Out of 170,000 people attending CES this year, I am the only one who has attended every show. Yes, every single one of them. There are a handful of others who claim they have too, but I didn’t see them. And if I didn’t see them, I’m pretty sure they weren’t there.
For the first 11 years of CES, I was one of the most important members of the consumer electronics press. I was a reporter and columnist for HFD and then Consumer Electronics monthly. I had more news scoops in a year than Häagen-Dazs served. The industry was so small that I knew everyone, and everyone knew me.
In those days, I couldn’t make my way down an aisle of CES without stopping a dozen times to shake the hands of industry friends. We all knew each other by first name. I knew their wives, (sometimes their girl friends), children, brothers, sisters, parents and pets. My social life was their press conferences, weddings, anniversaries, holiday parties, Bar Mitzvahs, Baptisms, funerals, and memorials. My calendar was completely full.
Those were the days. I knew about products that were going to be introduced before certain company executives. The inner press core was often asked their opinions about the potential of products while they were still on the drawing board. I sometimes felt that editors like Aaron Neretin, Manning Greenberg, Dave Lachenbruch, Richard Ekstract, Bob Gerson, Cathy Ciccolella, Art Levis, Art Weinberg, Bob Angus, Murray Slovick and yours truly shaped the direction of the industry.
Murray is still here but I don’t remember him from the very beginning. The first year was 1967 at the Hilton and Americana hotels in NYC. The Consumer Electronics Show (now CES) had about 20 to 25 exhibitors. I was assigned to cover retailer reaction to the show because I was too young to talk to the gentleman of the industry. My editors thought I couldn’t do too much damage with what they termed “the sweaty arm-pit crowd.” I loved all of the retailers back in the day (Trader Horn, Friendly Frost, E.J. Korvette, Newmark & Lewis, Luskin’s, Stereo Warehouse, etc.)
I didn’t know it then, but I know it now. The education I received during my eight years at HFD covering retail was in some way better than a business degree at an Ivy League institution. It gave me the knowledge and foundation to be an entrepreneur for more than 40 years.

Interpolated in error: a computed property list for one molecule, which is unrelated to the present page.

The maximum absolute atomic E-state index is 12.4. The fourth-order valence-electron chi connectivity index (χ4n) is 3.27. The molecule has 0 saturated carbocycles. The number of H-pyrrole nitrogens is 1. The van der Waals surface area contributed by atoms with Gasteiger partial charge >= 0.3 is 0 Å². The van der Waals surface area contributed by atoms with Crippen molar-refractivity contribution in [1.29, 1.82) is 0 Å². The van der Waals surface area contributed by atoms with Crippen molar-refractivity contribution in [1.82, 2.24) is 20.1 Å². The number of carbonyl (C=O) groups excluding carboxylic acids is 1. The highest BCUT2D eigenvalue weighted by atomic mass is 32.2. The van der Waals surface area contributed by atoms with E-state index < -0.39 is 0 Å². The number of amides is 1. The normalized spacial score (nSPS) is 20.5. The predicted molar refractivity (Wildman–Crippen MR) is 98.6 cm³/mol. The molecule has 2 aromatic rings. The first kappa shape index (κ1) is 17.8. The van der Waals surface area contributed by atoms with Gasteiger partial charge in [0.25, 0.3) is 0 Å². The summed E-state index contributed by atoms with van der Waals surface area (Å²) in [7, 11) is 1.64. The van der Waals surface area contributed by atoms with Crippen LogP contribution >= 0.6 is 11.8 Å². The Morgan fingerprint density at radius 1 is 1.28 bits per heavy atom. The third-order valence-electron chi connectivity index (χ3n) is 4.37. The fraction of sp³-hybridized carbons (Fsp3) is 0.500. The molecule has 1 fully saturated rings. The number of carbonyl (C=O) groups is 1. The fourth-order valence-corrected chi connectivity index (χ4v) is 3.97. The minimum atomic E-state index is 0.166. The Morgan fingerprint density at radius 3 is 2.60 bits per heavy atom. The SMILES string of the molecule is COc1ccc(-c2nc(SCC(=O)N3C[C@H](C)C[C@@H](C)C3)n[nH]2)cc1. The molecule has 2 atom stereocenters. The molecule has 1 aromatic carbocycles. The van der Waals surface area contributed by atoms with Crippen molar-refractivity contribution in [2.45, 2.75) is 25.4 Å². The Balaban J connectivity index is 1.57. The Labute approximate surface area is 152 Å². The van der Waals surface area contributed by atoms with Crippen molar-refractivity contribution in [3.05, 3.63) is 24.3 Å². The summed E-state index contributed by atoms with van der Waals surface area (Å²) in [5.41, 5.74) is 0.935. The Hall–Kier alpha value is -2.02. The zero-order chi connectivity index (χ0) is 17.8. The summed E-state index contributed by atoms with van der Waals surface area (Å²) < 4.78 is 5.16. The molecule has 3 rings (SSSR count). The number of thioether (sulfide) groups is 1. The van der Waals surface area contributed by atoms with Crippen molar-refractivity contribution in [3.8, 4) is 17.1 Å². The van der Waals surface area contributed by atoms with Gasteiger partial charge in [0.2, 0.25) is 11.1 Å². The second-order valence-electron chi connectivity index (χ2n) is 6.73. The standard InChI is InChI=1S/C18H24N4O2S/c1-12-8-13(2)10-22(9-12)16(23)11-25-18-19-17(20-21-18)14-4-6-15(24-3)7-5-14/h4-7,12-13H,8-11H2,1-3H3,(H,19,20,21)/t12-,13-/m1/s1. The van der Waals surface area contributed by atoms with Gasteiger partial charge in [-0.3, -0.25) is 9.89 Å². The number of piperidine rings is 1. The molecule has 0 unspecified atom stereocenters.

Life was very different then. Retailers used to send groups of 10 or 15 executives to cover CES. They would work all day and party all night. My next boss, Richard Ekstract, owner of CES Publishing, (not to be confused with CES) hosted some of the most lavish parties during the show. I was so lucky when he drafted me to be managing editor at CE Monthly because not only was I a thought leader at a well-respected monthly magazine, but I also became the editor of the daily magazines at CES for three years. The shows were twice a year then so that totaled six shows, four days each. I was in charge of 24 issues. Mama Mia! Where did I get the strength?
The shows were minuscule in those years compared to today. I remember Jack Wayman, (the founder) and his then wife Sheila, standing in the luggage arrival area at the Las Vegas airport greeting everyone with balloons. He was quite the showman.
I consider myself very fortunate to have worked in an industry that is filled with innovation every day of the year. My PR agency, HWH PR, which I co-own with my husband Eliot Hess, has been privileged to introduce many of the inventions in the industry over the years. We represented Samsung for 17 years. They were a no-name Korean manufacturer when we started with them. They got famous, we made history.
Today, as I prepare to leave for CES in Vegas, I’m just as excited as I was day one in 1967. What’s the big payoff? HWH PR is introducing a product for a client that is going to change the world of medicine and automobiles forever. Other industries to come. It’s truly wonderful to be in a leadership position at my stage of the game.
I am thrilled and grateful to get new clients and to constantly be creative for the ones we represent year after year. It’s a wonderful time to be alive and work in the digital era.